Chronic early gestational chorioamnionitis is associated with development of bronchopulmonary dysplasia in preterm infants. A single intra-amniotic exposure to endotoxin decreased alveolarization and reduced expression of endothelial proteins in 125-day gestational age preterm lambs. We hypothesized that prolonged exposure to intra-amniotic endotoxin would cause progressive lung inflammation and inhibit alveolar and pulmonary vascular development. Endotoxin (1 mg/day) or saline was administered via an intra-amniotic osmotic pump from 80 to 108 days of gestational age (continuous pump) or by four weekly 10-mg intra-amniotic endotoxin injections starting at 100 days of gestational age (multiple dose). Lung morphometry, lung inflammation, vascular effects, and lung maturation were measured at delivery. The continuous pump lambs delivered at 100 days (similar to 70% of total endotoxin exposure) had lung inflammation, fewer saccules, and decreased endothelial proteins endothelial nitric oxide synthase and VEGF receptor 2 expression compared with controls. The continuous pump (delivered at 138 days) and multiple dose lambs (delivered at 130 and 145 days) had mild persistent lung inflammation and no significant differences in lung morphometry or expression of endothelial proteins compared with controls. Surfactant saturated phosphatidylcholine pool sizes were increased in all endotoxin-exposed groups, but lung function was not changed relative to controls. Contrary to our hypothesis, a prolonged fetal exposure to intra-amniotic endotoxin caused mild persistent inflammation but did not lead to progressive structural abnormalities in lungs of near-term gestation lambs.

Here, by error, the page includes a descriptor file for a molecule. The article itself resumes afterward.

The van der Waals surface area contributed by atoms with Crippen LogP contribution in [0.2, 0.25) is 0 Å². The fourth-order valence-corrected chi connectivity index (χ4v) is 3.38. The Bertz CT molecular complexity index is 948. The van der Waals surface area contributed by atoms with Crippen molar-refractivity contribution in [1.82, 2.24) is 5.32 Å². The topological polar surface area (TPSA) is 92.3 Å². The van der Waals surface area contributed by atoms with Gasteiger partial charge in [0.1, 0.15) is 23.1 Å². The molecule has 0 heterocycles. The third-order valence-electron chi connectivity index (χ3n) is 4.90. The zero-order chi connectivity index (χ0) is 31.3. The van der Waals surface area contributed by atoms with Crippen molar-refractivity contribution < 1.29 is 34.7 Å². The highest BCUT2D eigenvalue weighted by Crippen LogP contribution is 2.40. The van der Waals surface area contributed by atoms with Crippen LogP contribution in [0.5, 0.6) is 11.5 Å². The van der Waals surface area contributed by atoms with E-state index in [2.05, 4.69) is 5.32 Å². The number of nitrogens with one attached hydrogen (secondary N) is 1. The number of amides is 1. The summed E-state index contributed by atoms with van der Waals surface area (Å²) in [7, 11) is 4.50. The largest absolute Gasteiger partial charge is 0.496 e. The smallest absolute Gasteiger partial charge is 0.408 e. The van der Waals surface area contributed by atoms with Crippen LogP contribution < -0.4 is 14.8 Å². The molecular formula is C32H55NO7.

|Journal||American Journal of Physiology: Lung Cellular and Molecular Physiology|
|Publication status||Published - 2005|